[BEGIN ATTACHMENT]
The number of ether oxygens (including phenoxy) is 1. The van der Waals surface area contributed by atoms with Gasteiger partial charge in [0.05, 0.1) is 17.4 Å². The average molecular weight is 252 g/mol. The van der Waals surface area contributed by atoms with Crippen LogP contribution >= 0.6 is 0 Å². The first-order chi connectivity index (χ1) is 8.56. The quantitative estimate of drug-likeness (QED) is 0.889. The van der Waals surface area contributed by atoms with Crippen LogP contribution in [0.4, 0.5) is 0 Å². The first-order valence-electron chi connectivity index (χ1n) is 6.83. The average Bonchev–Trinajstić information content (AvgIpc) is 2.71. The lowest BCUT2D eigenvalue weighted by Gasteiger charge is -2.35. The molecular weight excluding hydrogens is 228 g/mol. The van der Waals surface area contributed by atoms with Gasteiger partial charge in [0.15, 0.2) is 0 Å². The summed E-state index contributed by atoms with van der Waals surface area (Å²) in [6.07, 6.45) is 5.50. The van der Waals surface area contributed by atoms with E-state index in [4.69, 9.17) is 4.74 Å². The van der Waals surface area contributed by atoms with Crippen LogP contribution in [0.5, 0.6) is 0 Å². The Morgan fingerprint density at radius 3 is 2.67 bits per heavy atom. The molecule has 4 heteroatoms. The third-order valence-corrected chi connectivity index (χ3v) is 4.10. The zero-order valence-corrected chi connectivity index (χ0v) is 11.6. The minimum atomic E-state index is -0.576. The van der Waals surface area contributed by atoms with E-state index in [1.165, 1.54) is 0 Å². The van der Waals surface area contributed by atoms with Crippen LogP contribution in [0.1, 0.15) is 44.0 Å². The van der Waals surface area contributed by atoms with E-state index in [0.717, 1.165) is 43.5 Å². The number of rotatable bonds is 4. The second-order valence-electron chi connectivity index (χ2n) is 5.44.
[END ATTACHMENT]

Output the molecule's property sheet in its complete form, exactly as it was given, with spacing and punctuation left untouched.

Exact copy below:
The number of ether oxygens (including phenoxy) is 1. The van der Waals surface area contributed by atoms with Gasteiger partial charge in [0.05, 0.1) is 17.4 Å². The average molecular weight is 252 g/mol. The van der Waals surface area contributed by atoms with Crippen LogP contribution >= 0.6 is 0 Å². The first-order chi connectivity index (χ1) is 8.56. The quantitative estimate of drug-likeness (QED) is 0.889. The van der Waals surface area contributed by atoms with Crippen LogP contribution in [0.4, 0.5) is 0 Å². The first-order valence-electron chi connectivity index (χ1n) is 6.83. The average Bonchev–Trinajstić information content (AvgIpc) is 2.71. The lowest BCUT2D eigenvalue weighted by Gasteiger charge is -2.35. The molecular weight excluding hydrogens is 228 g/mol. The van der Waals surface area contributed by atoms with Gasteiger partial charge in [0.15, 0.2) is 0 Å². The summed E-state index contributed by atoms with van der Waals surface area (Å²) in [6.07, 6.45) is 5.50. The van der Waals surface area contributed by atoms with E-state index in [4.69, 9.17) is 4.74 Å². The van der Waals surface area contributed by atoms with Crippen LogP contribution in [0.5, 0.6) is 0 Å². The Morgan fingerprint density at radius 3 is 2.67 bits per heavy atom. The molecule has 4 heteroatoms. The third-order valence-corrected chi connectivity index (χ3v) is 4.10. The zero-order valence-corrected chi connectivity index (χ0v) is 11.6. The minimum atomic E-state index is -0.576. The van der Waals surface area contributed by atoms with E-state index in [1.165, 1.54) is 0 Å². The van der Waals surface area contributed by atoms with Crippen LogP contribution in [0.1, 0.15) is 44.0 Å². The van der Waals surface area contributed by atoms with E-state index in [0.717, 1.165) is 43.5 Å². The number of rotatable bonds is 4. The second-order valence-electron chi connectivity index (χ2n) is 5.44.